June 2, 2020

June 02, 2020

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June 01, 2020

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IRS Issues Strict Rules and Documentation Requirements for Required Paid Leave Credit, Launches Employee Retention Credit

Yesterday the IRS took two actions which have an immediate impact on employers regarding what documentation they must keep in order to get a refundable tax credit for their employees’ paid leave under the Families First Coronavirus Response Act (FFCRA), and how businesses may qualify for a tax credit of up to $10,000 for regular wages paid to employees during the COVID-19 crisis.


The Paid Leave Credit is available to business and tax-exempt organizations with fewer than 500 employees who are required under FFCRA to pay “qualified sick leave wages” or “qualified family leave wages.” Credit is also available for employer-paid qualified health care expenses.

There are two components to the credit, namely Sick Leave and Family Leave. In both cases, the employee must file a request for leave with the employer.

Overview of Paid Sick Leave Credit and Paid Family Leave Credit

The EPSLA requires eligible employers to provide employees with paid sick leave if the employee meets certain qualifying conditions. Please see our article, President Trump Signs Relief Package for Employers: Families First Coronavirus Response Act, which discusses that criteria in detail.

An eligible employer is entitled to a fully refundable tax credit equal to the required paid sick leave.

The criteria for an employee to receive paid Family Leave is also discussed in our article, President Trump Signs Relief Package for Employers: Families First Coronavirus Response Act, in detail.

What’s New?

On March 31, the IRS published detailed rules which limit the number of caretakers for paid leave, and outline what an employer must do to claim the credits.

First and foremost, the process for requesting either sick leave or family leave must begin with a written request for leave from the employee that includes:

• The employee’s name;

• The date(s) for which leave is requested;

• Details of the COVID- 19 related reason the employee is requesting leave and written supporting documentation;

• A statement that the employee is unable to work (including telework).

If the leave request is based on a quarantine order or self-quarantine advice, the statement from the employee should include the name of the governmental entity ordering quarantine or the name of the health care professional advising self-quarantine, and, if the person subject to quarantine or advised to self-quarantine is not the employee, that person’s name and relation to the employee.

In the case of a leave request based on a school closing or child care provider unavailability, the statement from the employee should include:

• the name and age of the child (or children) to be cared for,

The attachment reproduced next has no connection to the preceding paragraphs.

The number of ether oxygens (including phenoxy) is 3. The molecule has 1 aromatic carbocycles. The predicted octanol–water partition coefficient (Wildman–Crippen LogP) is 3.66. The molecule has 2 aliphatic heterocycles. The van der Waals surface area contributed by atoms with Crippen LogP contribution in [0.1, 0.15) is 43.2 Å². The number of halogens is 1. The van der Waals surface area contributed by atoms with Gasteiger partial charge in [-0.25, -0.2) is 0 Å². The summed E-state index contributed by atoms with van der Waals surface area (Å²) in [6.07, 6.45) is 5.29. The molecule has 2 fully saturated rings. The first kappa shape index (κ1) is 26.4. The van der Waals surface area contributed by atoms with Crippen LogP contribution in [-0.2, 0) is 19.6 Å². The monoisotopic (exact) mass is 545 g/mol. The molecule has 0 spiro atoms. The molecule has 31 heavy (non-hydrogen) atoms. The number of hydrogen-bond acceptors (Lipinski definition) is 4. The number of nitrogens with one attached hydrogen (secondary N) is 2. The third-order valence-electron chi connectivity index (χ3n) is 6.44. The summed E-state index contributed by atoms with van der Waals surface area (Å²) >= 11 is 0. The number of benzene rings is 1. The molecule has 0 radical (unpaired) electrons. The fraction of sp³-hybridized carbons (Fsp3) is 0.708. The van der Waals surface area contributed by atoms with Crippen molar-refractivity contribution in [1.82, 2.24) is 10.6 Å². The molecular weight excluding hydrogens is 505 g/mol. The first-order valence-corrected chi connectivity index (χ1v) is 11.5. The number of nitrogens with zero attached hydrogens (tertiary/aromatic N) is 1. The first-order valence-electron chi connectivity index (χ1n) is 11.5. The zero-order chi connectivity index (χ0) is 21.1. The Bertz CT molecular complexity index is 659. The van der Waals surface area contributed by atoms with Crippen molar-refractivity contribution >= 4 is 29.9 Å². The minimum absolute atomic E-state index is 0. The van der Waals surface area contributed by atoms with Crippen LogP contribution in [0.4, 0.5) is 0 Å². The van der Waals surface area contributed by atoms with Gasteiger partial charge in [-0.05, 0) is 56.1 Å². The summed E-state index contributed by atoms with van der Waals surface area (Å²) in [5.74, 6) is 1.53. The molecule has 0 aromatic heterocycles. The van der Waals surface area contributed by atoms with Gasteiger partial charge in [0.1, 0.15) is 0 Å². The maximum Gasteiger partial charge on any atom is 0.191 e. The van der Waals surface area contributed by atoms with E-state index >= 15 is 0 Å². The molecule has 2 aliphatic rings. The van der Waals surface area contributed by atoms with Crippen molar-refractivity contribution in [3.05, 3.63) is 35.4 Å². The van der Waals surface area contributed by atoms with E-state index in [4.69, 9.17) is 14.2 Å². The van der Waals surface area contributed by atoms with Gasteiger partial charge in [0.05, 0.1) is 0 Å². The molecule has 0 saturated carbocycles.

• the name of the school that has closed or place of care that is unavailable, and

• a representation that no other person will be providing care for the child during the period for which the employee is receiving family medical leave, and

• with respect to the employee’s inability to work or telework because of a need to provide care for a child older than fourteen during daylight hours, a statement that special circumstances exist requiring the employee to provide care.

In other words, absent special circumstances, the credit will not be available for leave taken to care for a child older than fourteen during daylight hours, and will be available if the employee is the only person providing care during the time for which leave is being paid. This means that in the case of two teleworking parents there will have to be careful coordination of child care AND written documentation of their schedule in order for their employers to receive the credit.

Presumably, there is nothing to prevent two parents from splitting the home-schooling or childcare duties, with each parent taking the leave intermittently. For instance, one parent could take care of the children on Mondays, Wednesdays, and Fridays, while the other parent could take care of them on Tuesdays and Thursdays. The key is that both parents cannot receive paid leave for school- or childcare related closures simultaneously.

Record Keeping Requirements

In addition to the information received from the employee, employers should maintain for a minimum of four years the following information:

  • Documentation to show how the employer determined the amount of qualified sick and family leave wages paid to employees that are eligible for the credit, including records of work, telework and qualified sick leave and qualified family leave.

  • Documentation to show how the employer determined the amount of qualified health plan expenses that the employer allocated to wages.

  • Copies of any completed Forms 7200, Advance of Employer Credits Due To COVID-19, that the employer submitted to the IRS.

  • Copies of the completed Forms 941, Employer’s Quarterly Federal Tax Return, that the employer submitted to the IRS (or, for employers that use third party payers to meet their employment tax obligations, records of information provided to the third party payer regarding the employer’s entitlement to the credit claimed on Form 941).

The IRS announcement and FAQs may be found here.